Why you should write in a diary

Well, my mom said it was absolutely hubris for me to compare myself to Sir Arthur Conan Doyle and my pooptok to Sherlock Holmes. But I think it’s in the same ballpark… We both had something for which we were famous (ahem, I am upto 47,000 followers, and honestly, I have never felt this validated about anything in my whole life, not even when my kids say they love me), but for which we didn’t want to be, and we both wanted to be serious authors, and I am wordy just like him.

This brings me to the title of this post. I have always been wordy, and writing in a diary has proved therapeutic, educational, and extremely useful. As such, I have decided to share a modified excerpt from the book on how I got started writing, and please don’t thank me. Hint: It wasn’t to make money.

 “In second grade, I had pneumonia and was stuck at home for nearly a month, bored out of my wits. My dad brought me one of those typical Soviet ninety-six-page lined notebooks with a vinyl cover—“Write stuff down, entertain yourself!” And I did—and, I was a prolific writer, apparently, because, by age eleven, I had no less than five notebooks filled with doodles, exclamation points, and handwritten accounts of my life in cursive. There was also some fiction in those pages as well, including a full-length sci-fi fantasy novel! It had to do with a mission to a new planet. A space tiger attack happened, and someone even died. Quote from the book: ‘”The team removed their spacesuits, and, giggling and laughing, put on slippers getting ready to step into the alien’s home’. ” The space crew put on slippers!

But we had to leave most of them in the care of my grandmother, with the exception of my current diary, because what if the authorities thought these were national secrets we were smuggling out, and confiscated them? That’s what I thought, at least. I think in reality we just needed to conserve space.”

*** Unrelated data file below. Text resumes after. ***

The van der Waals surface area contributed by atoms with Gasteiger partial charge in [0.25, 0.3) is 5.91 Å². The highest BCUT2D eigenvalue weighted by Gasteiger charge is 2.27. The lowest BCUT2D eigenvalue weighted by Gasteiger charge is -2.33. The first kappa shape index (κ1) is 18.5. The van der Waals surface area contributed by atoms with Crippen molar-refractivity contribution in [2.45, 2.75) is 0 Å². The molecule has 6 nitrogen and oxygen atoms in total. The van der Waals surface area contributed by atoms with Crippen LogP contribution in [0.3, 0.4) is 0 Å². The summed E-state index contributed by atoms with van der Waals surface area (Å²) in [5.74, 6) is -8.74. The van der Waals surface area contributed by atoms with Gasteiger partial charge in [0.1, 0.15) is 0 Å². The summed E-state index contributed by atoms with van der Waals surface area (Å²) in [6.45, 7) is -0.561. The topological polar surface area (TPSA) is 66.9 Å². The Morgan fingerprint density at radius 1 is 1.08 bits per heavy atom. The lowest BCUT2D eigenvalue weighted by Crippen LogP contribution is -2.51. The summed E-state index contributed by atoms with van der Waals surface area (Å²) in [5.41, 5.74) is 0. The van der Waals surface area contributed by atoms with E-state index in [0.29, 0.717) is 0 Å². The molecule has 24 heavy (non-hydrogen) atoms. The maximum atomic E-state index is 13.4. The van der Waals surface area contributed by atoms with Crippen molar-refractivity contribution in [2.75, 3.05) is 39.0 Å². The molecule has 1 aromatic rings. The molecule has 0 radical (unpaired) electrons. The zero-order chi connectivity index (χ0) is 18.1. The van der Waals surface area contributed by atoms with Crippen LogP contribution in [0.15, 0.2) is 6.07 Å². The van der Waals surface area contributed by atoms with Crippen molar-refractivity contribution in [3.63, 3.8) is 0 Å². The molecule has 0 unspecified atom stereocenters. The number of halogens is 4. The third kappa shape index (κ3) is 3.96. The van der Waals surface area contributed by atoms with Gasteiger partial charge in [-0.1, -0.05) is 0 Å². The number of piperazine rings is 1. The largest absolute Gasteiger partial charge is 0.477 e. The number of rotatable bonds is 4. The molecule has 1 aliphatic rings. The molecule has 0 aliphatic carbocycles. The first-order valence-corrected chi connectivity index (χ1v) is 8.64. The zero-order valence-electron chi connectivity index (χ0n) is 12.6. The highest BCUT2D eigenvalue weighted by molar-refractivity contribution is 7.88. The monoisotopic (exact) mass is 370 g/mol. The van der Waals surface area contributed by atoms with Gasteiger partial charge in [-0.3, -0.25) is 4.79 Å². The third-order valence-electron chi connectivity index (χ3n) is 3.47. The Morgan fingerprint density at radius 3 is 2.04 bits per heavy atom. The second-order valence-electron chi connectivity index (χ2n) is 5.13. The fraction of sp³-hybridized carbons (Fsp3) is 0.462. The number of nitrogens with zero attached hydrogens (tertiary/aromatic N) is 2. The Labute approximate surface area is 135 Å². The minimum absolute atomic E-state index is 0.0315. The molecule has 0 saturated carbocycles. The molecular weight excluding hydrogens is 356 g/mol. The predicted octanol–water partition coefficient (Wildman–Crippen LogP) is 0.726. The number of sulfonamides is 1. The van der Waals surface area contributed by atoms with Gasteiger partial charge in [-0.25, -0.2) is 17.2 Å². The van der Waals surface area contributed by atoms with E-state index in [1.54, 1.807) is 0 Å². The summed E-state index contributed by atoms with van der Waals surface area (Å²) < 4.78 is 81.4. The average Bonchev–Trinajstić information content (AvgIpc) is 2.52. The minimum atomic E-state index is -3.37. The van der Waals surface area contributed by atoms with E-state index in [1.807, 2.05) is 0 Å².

When time came to write this book, and also, the next book (which is almost finished, and I’ll be sharing details soon), don’t think I didn’t dig them out of storage.

I found this, written just before we left: “I said I was sorry, and he told me he’d forgive me if I kissed him! The nerve, can you believe it… So, I skipped last period and tried to go home early, but he caught me and asked if I plan to apologize. I almost died inside. I said, better if you kiss me! Then he and his friends got me and my friends with snowballs on the way home!! Those jerks…”

And this, on January 1st, 1990: “We had a party today and bought ice cream. CHOCOLATE! It came in a box!!!”

And this, in May of 1990: “Wheard. Weard. Weerd. Wheerd.” Multiple attempts to spell a new word.

Deciphering the scribbles and doodles opened up my eyes and helped me reach the recesses of memory I needed to access in order to create a world view from the eyelevel of an eleven year old refugee girl.

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